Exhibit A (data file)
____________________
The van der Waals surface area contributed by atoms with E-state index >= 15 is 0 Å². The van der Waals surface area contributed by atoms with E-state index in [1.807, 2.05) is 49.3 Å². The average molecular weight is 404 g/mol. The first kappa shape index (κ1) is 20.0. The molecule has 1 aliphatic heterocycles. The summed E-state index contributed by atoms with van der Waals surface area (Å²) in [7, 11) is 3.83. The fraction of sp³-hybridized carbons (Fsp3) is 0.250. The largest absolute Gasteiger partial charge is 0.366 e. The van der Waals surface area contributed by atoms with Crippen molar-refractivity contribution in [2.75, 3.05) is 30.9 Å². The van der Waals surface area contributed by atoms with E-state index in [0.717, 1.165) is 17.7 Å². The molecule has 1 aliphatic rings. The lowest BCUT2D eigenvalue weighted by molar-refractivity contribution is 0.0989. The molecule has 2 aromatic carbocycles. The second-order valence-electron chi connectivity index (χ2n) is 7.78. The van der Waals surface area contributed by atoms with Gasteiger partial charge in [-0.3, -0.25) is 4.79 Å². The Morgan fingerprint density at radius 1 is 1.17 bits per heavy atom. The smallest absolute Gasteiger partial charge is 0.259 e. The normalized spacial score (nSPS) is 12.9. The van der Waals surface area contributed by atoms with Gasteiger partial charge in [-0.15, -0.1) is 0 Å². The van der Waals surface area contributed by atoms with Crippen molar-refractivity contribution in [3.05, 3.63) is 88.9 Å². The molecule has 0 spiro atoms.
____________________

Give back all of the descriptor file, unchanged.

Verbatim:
The van der Waals surface area contributed by atoms with E-state index >= 15 is 0 Å². The van der Waals surface area contributed by atoms with E-state index in [1.807, 2.05) is 49.3 Å². The average molecular weight is 404 g/mol. The first kappa shape index (κ1) is 20.0. The molecule has 1 aliphatic heterocycles. The summed E-state index contributed by atoms with van der Waals surface area (Å²) in [7, 11) is 3.83. The fraction of sp³-hybridized carbons (Fsp3) is 0.250. The largest absolute Gasteiger partial charge is 0.366 e. The van der Waals surface area contributed by atoms with Crippen molar-refractivity contribution in [2.75, 3.05) is 30.9 Å². The van der Waals surface area contributed by atoms with E-state index in [0.717, 1.165) is 17.7 Å². The molecule has 1 aliphatic rings. The lowest BCUT2D eigenvalue weighted by molar-refractivity contribution is 0.0989. The molecule has 2 aromatic carbocycles. The second-order valence-electron chi connectivity index (χ2n) is 7.78. The van der Waals surface area contributed by atoms with Gasteiger partial charge in [-0.3, -0.25) is 4.79 Å². The Morgan fingerprint density at radius 1 is 1.17 bits per heavy atom. The smallest absolute Gasteiger partial charge is 0.259 e. The normalized spacial score (nSPS) is 12.9. The van der Waals surface area contributed by atoms with Gasteiger partial charge in [-0.15, -0.1) is 0 Å². The van der Waals surface area contributed by atoms with Crippen molar-refractivity contribution in [3.05, 3.63) is 88.9 Å². The molecule has 0 spiro atoms.